The US Military is the ‘boots on the ground’ participant …

2014 leaves both in the middle of several sticky situations….

Syrian civil war

The Pentagon appeared poised to launch strikes in Syria in August after the United States said it had confirmed that Syrian President Bashar Assad’s forces had used chemical weapons, thus crossing President Obama’s “red line.”

The Navy first deployed destroyers off the coast of Syria. Then Obama said the United States should take action — but he wanted to get approval from Congress first. The move prompted a backlash from many Republicans and Democrats, and a vote looked like it might fail in the House.

The pivotal vote never materialized. After what appeared to be an offhand comment from Secretary of State John Kerry, the United States and Russia agreed to a plan to destroy all of Syria’s chemical weapons stockpiles, thereby removing the rationale for the United States to attack.

But the near three-year civil war rages on in Syria, and the death toll went into six figures in 2013. The conflict — and the hesitancy of the Obama administration to intervene — was a frequent source of tension between the White House, the military and Republican defense hawks.

War in Afghanistan

The U.S. military prepared for the endgame of the Afghanistan War in 2013, but much still remains up in the air with only a year to go before the full hand-off of security to the Afghans.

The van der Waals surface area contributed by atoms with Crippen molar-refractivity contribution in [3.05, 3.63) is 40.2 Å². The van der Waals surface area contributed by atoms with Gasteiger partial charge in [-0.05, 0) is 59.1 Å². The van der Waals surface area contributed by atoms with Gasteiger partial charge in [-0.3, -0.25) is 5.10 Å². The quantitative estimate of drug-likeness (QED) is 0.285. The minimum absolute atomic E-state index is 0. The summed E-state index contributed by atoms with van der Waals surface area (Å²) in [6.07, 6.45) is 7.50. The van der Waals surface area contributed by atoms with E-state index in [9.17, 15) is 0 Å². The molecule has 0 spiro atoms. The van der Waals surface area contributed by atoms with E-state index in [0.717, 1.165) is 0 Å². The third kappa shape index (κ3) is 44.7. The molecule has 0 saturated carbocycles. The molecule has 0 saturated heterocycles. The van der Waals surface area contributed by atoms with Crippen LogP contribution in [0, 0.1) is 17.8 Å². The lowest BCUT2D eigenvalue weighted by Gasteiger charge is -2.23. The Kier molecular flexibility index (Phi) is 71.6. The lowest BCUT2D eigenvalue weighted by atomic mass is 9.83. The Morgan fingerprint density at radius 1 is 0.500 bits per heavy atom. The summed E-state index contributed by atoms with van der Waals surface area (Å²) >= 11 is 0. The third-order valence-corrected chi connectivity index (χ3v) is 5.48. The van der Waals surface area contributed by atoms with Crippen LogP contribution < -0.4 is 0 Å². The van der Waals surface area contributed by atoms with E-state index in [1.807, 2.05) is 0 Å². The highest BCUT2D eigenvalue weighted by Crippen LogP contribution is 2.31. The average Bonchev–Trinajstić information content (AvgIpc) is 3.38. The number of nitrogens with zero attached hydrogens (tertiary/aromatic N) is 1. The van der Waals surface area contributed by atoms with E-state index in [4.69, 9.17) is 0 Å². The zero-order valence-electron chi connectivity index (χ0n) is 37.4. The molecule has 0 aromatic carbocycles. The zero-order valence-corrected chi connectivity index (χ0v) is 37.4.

The United States had hoped to have a bilateral security agreement in place at this point, but Afghan President Hamid Karzai is once again proving difficult. Karzai has refused to sign the agreement that U.S. officials thought was a done deal.

Karzai now says he will wait until the presidential elections in the spring. American threats to pull out all troops from Afghanistan if the deal was not signed by the end of the year failed to persuade Karzai to sign the agreement.

The U.S. military will head into 2014 planning to draw down to 32,000 troops by the spring. Then, commanders will be obliged to wait to see what transpires between the Obama administration and Karzai in terms of an agreed post-2014 force…..


Is John Kerry out shining Hillary Clinton as Secretary of State?

John Kerry as the American Sec of State is doing the Foreign Affairs dance on Iran and Afghanistan….

It remains if his goals in both places will be deemed successful in the long run…

But there IS gonna be a natural inclination to compare HIS work with the person who he got the job after from….Hillary Clinton….

When John Kerry succeeded Hillary Clinton as secretary of state in February, Clinton’s emotional departure from the State Department received blanket media coverage. Kerry’s arrival received next to none.

“So here’s the big question before the country and the world and the State Department after the last eight years,” Kerry said in a speech to State Department employees on his first day on the job. “Can a man actually run the State Department? I don’t know.”

As the crowd roared with laughter, Kerry pushed the joke too far.